"Many old and new food policies focus on labeling, whether on food packages or restaurant menus. Remarkably, the effectiveness of these labels, whether for changing consumers' choices or industry product formulations, has not been clear," senior and corresponding author Dariush Mozaffarian, M.D., Dr.P.H., dean of the Friedman School, said.
"Our findings provide new evidence on what might work, and what might not, when implementing food labeling."
A pooled analysis (published in the American Journal of Preventative Medicine) of 60 interventional studies comprised of two million unique observations were reviewed, including consumer reported dietary intakes, purchases, and sales receipts (published between 1990 and 2014).
Across all studies, the average intervention duration was 69.8 weeks (range: 3 days to 9 years), except for laboratory studies, which were typically conducted over one to three sessions. In 14 studies, food labeling was combined with other components such as education, mass media campaigns, economic incentives, or direct regulation (restrictions, bans, requirements of the contents or availability of certain nutrients or food/beverage items).
In May 2016, the USA FDA announced updates to nutrition facts labeling that included new standards on serving sizes of foods, highlighting calorie counts in larger font, and calling out added sugar content.
The FDA extended the compliance dates for the Nutrition Facts and Supplement Facts label final rule and the Serving Size final rule, from July 26, 2018 to Jan. 1, 2020, for manufacturers with $10 million or more in annual food sales. Manufacturers with less than $10 million in annual food sales would receive an extra year to comply – until Jan. 1, 2021.
Food labels and healthier eating?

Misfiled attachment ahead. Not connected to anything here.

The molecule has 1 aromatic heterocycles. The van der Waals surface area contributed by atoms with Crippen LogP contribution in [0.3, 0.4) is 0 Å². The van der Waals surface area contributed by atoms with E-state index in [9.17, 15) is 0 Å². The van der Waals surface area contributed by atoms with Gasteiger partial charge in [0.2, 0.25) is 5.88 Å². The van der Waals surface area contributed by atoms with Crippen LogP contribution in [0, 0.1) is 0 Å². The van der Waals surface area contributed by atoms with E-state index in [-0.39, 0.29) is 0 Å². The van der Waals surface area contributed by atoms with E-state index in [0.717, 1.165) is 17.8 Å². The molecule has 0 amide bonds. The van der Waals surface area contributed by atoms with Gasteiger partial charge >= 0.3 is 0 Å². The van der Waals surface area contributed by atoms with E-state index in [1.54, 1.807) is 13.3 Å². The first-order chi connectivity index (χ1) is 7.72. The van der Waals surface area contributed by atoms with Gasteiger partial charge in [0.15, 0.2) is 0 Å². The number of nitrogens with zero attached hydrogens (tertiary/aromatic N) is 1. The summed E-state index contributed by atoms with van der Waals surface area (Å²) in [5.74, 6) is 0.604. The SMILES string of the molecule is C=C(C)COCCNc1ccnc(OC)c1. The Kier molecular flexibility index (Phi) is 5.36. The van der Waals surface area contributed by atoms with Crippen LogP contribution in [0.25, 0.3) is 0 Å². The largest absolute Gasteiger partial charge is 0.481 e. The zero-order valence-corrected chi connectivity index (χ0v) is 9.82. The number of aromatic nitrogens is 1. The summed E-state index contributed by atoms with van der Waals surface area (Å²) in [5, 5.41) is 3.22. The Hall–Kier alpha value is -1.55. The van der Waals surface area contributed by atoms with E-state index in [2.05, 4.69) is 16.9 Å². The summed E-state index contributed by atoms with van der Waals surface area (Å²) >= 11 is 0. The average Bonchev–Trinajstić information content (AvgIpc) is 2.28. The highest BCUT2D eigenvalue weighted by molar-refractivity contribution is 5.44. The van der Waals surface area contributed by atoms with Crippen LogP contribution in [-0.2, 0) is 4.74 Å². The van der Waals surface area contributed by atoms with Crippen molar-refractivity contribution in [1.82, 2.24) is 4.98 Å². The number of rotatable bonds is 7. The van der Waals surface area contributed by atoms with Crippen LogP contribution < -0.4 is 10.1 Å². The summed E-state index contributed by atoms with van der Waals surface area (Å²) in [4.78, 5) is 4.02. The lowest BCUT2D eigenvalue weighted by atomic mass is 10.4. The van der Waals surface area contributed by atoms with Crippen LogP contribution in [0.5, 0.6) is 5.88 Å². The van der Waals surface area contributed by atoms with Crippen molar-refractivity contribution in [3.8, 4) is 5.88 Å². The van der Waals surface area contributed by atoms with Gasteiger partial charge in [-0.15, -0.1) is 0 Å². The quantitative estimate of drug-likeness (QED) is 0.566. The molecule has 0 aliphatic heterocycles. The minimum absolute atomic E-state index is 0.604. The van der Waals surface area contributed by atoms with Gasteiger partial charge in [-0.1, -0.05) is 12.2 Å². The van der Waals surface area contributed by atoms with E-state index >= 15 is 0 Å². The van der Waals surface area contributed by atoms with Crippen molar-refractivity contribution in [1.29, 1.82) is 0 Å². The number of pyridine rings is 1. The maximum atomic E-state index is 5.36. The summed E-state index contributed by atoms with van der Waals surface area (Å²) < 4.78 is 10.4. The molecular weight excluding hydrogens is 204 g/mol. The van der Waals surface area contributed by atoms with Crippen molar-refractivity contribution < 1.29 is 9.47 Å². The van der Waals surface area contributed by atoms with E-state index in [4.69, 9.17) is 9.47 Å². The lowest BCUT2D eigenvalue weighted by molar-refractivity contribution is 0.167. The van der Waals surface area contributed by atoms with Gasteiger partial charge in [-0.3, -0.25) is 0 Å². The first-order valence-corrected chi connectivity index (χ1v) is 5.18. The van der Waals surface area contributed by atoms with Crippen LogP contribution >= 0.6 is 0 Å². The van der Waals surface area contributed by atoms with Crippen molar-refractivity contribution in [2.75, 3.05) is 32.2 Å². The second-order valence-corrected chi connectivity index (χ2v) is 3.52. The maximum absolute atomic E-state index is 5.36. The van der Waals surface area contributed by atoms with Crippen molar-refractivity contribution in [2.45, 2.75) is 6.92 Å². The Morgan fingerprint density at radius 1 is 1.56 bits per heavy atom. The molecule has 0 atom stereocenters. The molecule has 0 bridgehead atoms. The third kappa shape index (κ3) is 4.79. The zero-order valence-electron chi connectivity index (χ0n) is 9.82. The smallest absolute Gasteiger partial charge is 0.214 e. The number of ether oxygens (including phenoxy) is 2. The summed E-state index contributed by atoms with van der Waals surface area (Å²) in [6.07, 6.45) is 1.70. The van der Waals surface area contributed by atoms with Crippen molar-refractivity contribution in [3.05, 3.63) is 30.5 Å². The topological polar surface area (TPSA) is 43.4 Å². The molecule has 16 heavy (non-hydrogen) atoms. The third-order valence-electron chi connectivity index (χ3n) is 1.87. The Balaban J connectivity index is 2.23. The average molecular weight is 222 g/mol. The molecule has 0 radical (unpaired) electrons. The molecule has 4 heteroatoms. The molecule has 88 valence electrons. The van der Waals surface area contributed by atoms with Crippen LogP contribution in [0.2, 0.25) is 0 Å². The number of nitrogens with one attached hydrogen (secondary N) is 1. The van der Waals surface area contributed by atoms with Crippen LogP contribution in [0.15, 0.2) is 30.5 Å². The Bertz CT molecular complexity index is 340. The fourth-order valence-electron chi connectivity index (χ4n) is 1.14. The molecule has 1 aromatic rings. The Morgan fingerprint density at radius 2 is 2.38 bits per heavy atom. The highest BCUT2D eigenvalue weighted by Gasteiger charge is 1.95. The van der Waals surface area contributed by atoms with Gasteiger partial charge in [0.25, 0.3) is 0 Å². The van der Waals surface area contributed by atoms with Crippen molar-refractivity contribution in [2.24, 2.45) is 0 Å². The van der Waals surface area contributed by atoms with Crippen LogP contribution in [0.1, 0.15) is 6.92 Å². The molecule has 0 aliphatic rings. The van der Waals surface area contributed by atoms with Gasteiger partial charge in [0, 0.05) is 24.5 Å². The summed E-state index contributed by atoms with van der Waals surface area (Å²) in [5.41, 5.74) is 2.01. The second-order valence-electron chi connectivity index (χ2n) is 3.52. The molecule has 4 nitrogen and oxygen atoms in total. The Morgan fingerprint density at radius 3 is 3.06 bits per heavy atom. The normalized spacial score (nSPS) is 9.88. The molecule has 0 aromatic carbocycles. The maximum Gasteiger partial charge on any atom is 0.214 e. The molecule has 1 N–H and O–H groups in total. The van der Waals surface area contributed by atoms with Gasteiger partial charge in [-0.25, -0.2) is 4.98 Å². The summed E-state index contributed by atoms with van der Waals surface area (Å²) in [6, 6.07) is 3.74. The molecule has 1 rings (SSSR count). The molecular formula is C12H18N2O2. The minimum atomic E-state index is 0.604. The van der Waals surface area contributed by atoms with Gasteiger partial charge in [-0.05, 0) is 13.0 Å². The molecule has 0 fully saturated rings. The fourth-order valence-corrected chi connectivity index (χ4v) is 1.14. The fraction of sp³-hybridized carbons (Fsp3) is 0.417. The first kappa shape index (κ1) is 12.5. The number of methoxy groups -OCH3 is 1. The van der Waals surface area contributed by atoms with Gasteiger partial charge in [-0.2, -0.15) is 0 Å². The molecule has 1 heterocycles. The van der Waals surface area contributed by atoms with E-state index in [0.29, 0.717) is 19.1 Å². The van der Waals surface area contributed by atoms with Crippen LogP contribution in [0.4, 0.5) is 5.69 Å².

According to researchers, product food labeling – which included standardized provision of nutrition or health information and other health-related claims, icons, symbols, and logos – reduced consumers’ intake of calories by 6.6%, total fat by 10.6%, and other unhealthy food options by 13%.
Labeling also increased consumers’ vegetable consumption by 13.5%, researchers noted.
However, labeling did not significantly impact consumer intakes of other targets such as total carbohydrate, total protein, saturated fat, fruits, whole grains, or other healthy options.
Researchers also examined the effects of label type, placement, and other characteristics. No consistent differential effects were found by label placements (menu, package, other point-of-purchase), label types (e.g., traffic light, nutrient content), type of labeled products, whether labeling was voluntary or mandatory, or several other factors.
The study’s findings suggest that the general presence or absence of information may be more relevant to consumers and industry than the specific type of label.
Industry responses and reformulation
The study also accounted for the impact of food labeling policies on industry responses in the form of product reformulation by food and beverage manufacturers. For example, the mandatory addition of trans fat content on the Nutrition Facts label led some food and beverage manufacturers to reformulate their ingredients.
Reformulation outcomes were evaluated by six studies and researchers found that food labeling policies significantly reduced trans-fat content (-64.3%) and sodium (-8.9%).
No significant effects of labeling were identified for industry formulations of total calories, saturated fat, dietary fiber, other healthy components (e.g., protein and unsaturated fat), or other unhealthy components (e.g. total fat, sugar, and dietary cholesterol), researchers noted.
"For industry responses, it's interesting that the two altered components-trans fat and sodium-are additives," Mozaffarian added.
"This suggests that industry may be more readily able to alter additives, as opposed to naturally occurring ingredients such as fat or calories, in response to labeling. It will be interesting to see whether this will translate to added sugar, newly added to the Nutrition Facts Panel on food labels in the United States."
The FDA defines added sugar as "sugars that are either added during the processing of foods, or are packaged as such, and include sugars (free, mono- and disaccharides), sugars from syrups and honey, and sugars from concentrated fruit or vegetable juices that are in excess of what would be expected from the same volume of 100 percent fruit or vegetable juice of the same type."